Water withdrawals and droughts pose serious threats to stream biodiversity in arid and semi-arid regions across the world. Although many species in these regions have adaptations allowing them to persist through drought, the limits of these adaptations will be tested by increased societal demands for freshwater and intensifying droughts predicted by climate models. Despite these looming changes, ecologists still know relatively little about aquatic communities in intermittent streams (which cease flowing during some portion of the year). These knowledge gaps are hampering our ability to design, implement, and evaluate innovative water conservation projects, like the Pine Gulch Watershed Enhancement Project in California. Here, farmers and conservationists are working side-by-side to conserve winter rainfall and stream flow in off-channel ponds in order to enhance summer dry season flow, but they lack critical hydrological and ecological data to guide successful project implementation.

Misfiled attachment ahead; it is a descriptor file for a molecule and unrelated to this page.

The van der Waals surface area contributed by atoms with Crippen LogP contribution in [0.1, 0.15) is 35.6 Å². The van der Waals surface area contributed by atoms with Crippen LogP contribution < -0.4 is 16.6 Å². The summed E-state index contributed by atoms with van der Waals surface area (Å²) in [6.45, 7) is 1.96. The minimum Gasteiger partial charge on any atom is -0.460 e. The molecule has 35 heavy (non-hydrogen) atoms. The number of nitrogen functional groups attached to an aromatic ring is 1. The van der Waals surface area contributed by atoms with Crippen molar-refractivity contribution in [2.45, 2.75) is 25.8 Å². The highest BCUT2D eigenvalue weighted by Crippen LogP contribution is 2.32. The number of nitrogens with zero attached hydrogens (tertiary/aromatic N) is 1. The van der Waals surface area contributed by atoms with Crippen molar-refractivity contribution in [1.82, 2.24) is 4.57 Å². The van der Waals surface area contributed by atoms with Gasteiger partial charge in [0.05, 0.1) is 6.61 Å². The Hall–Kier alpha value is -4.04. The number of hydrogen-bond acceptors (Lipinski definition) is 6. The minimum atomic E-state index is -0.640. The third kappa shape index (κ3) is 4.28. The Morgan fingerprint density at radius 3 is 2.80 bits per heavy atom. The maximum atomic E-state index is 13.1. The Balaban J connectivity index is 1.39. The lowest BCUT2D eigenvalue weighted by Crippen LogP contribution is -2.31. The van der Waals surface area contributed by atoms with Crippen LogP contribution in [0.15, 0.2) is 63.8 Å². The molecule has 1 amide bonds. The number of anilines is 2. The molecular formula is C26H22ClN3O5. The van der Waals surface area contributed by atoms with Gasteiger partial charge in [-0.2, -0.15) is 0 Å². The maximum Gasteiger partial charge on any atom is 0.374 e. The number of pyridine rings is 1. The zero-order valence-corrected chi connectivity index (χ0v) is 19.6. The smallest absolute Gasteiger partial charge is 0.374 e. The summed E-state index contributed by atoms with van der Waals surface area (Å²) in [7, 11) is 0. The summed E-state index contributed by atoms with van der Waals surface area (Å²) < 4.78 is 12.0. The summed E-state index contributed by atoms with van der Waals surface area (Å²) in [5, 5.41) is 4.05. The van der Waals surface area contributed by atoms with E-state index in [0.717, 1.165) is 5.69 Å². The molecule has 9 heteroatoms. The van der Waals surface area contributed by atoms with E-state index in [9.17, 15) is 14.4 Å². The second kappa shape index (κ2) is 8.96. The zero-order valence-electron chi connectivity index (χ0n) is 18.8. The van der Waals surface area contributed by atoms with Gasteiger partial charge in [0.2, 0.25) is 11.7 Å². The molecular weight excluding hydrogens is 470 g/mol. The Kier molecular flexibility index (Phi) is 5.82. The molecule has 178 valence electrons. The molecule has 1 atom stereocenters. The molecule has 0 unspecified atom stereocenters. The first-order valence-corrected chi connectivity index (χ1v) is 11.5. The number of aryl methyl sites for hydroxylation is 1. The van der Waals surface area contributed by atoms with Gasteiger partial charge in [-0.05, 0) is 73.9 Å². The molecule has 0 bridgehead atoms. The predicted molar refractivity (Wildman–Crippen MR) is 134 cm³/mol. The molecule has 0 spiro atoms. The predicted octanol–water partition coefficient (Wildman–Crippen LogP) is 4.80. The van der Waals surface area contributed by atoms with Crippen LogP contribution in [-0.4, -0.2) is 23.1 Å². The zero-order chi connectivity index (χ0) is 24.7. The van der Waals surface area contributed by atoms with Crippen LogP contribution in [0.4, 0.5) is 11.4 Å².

In my research, I will address these knowledge gaps by quantifying (1) flow regime attributes across a diversity of stream sizes from intermittent headwater tributaries to mainstem perennial streams, (2) the effect of flow intermittency and dry season habitat contraction on aquatic biodiversity and community composition, and (3) the effect of habitat contraction on fish distribution and dry season survival. In tackling these questions, I will use an interdisciplinary approach blending multiple types of hydro-ecological data and modeling efforts. These models will immediately be used to assess the efficacy of the Pine Gulch Watershed Enhancement Project, and will also be essential to scaling up the Project’s approach for use on a regional scale. Finally, my research will provide a framework for assessing the importance of intermittent streams to regional salmonid fish stocks, which could be a major step towards ensuring the protection of intermittent streams under the Clean Water Act.